Christopher D. Houck of the Bradley/Hasbro Children's Research Center and colleagues at Bradley/Hasbrom, the Rhode Island Hospital, and The Warren Alpert Medical School of Brown University said adolescents who engaged in sexting reported more physical maturity and were more likely to engage in other sexual behaviors.
The study, scheduled to be published in the journal Pediatrics, found 22 percent of at-risk seventh graders participated in sexting, with 17 percent sending texts only and 5 percent sending texts and photos.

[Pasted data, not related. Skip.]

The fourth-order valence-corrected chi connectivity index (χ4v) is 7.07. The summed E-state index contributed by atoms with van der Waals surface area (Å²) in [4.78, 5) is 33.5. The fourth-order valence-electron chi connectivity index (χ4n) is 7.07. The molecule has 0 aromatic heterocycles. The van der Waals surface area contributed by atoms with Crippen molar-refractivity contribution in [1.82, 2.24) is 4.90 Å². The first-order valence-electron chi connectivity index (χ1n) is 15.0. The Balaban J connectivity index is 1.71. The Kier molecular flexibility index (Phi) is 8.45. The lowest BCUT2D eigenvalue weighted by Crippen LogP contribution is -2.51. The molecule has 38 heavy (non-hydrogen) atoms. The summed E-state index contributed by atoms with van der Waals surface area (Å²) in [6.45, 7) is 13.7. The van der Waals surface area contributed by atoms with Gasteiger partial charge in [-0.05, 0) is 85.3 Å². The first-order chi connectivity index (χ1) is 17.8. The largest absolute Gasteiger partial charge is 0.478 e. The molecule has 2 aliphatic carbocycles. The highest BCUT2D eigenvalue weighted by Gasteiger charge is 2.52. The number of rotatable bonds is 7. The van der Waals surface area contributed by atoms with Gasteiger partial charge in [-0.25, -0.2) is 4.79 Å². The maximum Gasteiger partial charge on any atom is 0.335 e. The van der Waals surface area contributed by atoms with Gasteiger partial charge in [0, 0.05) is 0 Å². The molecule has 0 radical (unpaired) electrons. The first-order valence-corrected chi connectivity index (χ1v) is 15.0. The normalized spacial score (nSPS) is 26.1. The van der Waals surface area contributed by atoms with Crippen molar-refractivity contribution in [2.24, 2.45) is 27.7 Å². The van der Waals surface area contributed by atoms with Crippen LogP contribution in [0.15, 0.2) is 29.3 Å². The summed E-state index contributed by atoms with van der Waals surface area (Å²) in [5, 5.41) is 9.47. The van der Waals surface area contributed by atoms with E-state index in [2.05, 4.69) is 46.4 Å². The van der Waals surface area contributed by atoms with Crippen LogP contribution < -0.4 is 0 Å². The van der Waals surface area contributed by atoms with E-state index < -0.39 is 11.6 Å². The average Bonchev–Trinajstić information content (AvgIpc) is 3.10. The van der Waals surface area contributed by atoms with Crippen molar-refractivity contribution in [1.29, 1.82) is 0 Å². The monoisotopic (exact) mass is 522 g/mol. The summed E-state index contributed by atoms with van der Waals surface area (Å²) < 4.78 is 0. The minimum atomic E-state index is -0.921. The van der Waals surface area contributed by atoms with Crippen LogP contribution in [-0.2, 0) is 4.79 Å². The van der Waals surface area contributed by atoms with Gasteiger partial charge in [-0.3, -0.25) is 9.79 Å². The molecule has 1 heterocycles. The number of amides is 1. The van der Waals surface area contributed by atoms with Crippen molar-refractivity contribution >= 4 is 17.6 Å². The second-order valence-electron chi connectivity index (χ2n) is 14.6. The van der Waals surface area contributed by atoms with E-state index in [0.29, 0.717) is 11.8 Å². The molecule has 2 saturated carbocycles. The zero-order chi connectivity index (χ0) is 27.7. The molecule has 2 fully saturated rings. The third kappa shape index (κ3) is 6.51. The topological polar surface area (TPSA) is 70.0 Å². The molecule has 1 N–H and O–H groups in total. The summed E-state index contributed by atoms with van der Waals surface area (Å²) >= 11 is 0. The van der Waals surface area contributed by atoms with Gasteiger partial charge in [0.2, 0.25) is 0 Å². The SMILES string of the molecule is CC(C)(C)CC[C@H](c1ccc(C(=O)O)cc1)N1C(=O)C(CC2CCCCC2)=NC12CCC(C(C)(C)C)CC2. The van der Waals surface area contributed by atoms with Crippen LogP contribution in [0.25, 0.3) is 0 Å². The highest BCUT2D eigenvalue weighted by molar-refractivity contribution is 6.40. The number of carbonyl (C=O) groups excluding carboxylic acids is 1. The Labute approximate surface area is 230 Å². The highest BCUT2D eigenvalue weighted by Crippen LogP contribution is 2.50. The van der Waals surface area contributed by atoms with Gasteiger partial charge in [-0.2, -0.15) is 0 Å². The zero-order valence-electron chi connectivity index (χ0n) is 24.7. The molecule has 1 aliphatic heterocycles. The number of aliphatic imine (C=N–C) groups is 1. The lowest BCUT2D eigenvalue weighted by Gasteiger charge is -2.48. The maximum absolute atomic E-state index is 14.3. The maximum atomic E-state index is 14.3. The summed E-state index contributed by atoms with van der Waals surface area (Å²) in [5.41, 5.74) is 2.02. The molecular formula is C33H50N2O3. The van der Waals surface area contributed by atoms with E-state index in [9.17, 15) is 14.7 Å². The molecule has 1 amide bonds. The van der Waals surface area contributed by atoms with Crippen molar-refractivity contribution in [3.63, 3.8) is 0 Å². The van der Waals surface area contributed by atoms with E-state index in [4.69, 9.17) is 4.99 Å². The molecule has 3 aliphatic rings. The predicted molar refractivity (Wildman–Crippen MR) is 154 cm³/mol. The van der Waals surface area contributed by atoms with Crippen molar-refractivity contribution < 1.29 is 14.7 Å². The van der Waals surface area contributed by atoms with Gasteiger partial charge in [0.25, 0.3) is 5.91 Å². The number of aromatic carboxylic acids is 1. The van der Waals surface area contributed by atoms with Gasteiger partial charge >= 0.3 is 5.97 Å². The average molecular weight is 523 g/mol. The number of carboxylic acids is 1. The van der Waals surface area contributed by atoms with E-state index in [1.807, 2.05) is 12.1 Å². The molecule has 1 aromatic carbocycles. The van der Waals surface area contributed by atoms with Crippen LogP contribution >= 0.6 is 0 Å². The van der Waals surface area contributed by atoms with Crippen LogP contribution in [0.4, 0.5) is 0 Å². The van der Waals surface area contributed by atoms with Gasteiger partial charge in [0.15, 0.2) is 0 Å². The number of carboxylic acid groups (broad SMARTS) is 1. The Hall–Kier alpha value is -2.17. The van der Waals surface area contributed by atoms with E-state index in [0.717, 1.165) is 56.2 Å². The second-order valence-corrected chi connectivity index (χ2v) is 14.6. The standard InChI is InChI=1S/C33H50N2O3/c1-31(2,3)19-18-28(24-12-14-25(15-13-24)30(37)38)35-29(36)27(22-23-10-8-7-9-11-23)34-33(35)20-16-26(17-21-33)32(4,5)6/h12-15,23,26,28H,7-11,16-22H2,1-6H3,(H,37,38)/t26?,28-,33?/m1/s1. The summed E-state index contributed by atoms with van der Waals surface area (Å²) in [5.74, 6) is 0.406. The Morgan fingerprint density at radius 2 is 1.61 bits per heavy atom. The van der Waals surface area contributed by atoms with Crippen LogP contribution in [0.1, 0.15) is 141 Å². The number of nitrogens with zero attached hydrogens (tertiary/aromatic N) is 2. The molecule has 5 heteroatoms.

The study gathered questionnaire information from 410 teens ages 12 to 14 about whether they had texted or emailed a sexual picture or message within the last six months. They were also asked about their sexual risk behaviors and intentions.
At-risk teenagers who had sexted were four to seven times more likely to engage in a variety of sexual behaviors. Although any sexting appeared to be a marker for sexual risk, sending photos was associated with even greater likelihood of early sexual activity, the study said.